For generations, traditional medicine has been used to prevent and treat physical and mental ailments across Africa.
Yet the “first systematic review” into the use of traditional, complementary and alternative medicines (TCAM) in sub-Saharan Africa shows a “significant” use and adoption of these practices among diverse demographics across the continent.
The study, published in the BMJ Global Health journal, conducted a literature review of 180 peer-reviewed articles on TCAM use in the region between 2006 and 2017.
The researchers at the University of Sierra Leone, the University of Technology, Sydney, and College of Natural Health in Brisbane found both general populations and major health subsets use complementary medicine due to its lower costs and accessibility, belief in their “natural” status, word of mouth recommendations, or because of the treatment’s association with a patient’s cultural or spiritual beliefs.
Aggressive marketing drives also continue to hype herbal medicine presenting them as better options to manage diseases.
The various types of alternative medicine employed included herbal medicine, faith-based healing, besides mind-body treatments that involved massage and chiropractic.
The study, which mostly sampled from Nigeria, Ghana, Uganda, and South Africa, showed traditional medicine was used during pregnancy, childbirth, and postpartum stages.
Close to a quarter (22%) of urban Tanzanian women also sought assistance from traditional practitioners for pregnancy termination compared with at least 17% of their rural counterparts.
From Zambia to Ethiopia, Kenya, and Mali, sick people pursued TCAM to cure illnesses as varied as hypertension, diabetes, malaria, cancer, ophthalmic conditions, pre-surgery care, as well as mental and neurological diseases.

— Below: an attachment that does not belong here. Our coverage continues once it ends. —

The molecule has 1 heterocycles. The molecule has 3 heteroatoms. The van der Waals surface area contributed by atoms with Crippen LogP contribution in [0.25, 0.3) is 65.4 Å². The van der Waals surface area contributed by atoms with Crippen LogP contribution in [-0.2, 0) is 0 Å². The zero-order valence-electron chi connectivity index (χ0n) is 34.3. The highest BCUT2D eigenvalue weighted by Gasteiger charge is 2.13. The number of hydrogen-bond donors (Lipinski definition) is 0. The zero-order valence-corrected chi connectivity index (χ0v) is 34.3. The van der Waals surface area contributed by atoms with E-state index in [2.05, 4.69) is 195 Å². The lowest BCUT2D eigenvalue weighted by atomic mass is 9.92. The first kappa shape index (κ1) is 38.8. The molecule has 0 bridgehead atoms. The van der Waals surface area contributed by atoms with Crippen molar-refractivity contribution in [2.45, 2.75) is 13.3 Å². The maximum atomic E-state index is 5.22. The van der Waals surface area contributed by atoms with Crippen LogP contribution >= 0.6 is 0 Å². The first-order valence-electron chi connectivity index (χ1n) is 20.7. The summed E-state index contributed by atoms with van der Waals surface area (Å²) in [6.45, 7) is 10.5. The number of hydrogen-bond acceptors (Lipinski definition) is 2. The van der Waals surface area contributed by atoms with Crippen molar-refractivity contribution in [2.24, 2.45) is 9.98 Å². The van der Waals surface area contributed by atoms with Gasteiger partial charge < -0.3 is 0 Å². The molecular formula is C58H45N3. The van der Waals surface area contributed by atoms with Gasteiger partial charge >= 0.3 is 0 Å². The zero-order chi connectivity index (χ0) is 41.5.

While there were no uniform characteristics among alternative medicine users across sub-Saharan Africa, clients were more likely to have lower educational levels and socio-economic status.
The study also showed many patients didn’t disclose their use of alternative remedies when they visited healthcare providers in clinics and hospitals.
Despite extensive use of traditional medicine, there continues to be a low understanding of its spread and impact, the authors said. With the lack of university-trained doctors and crucial resources, healthcare systems across Africa are already in bad shape.
For instance, the ratio of traditional healers to the population in Africa is 1:500 whereas the ratio of medical doctors to population is 1:40,000, according to the World Health Organization.
This has pushed the global health body to introduce an ongoing, decade-long effort to strengthen the role traditional medicine plays in keeping populations healthy. Several universities and health colleges across the continent have also integrated complementary medicine into their programs and have trained healers in mainstream medicine so that they could better treat their patients.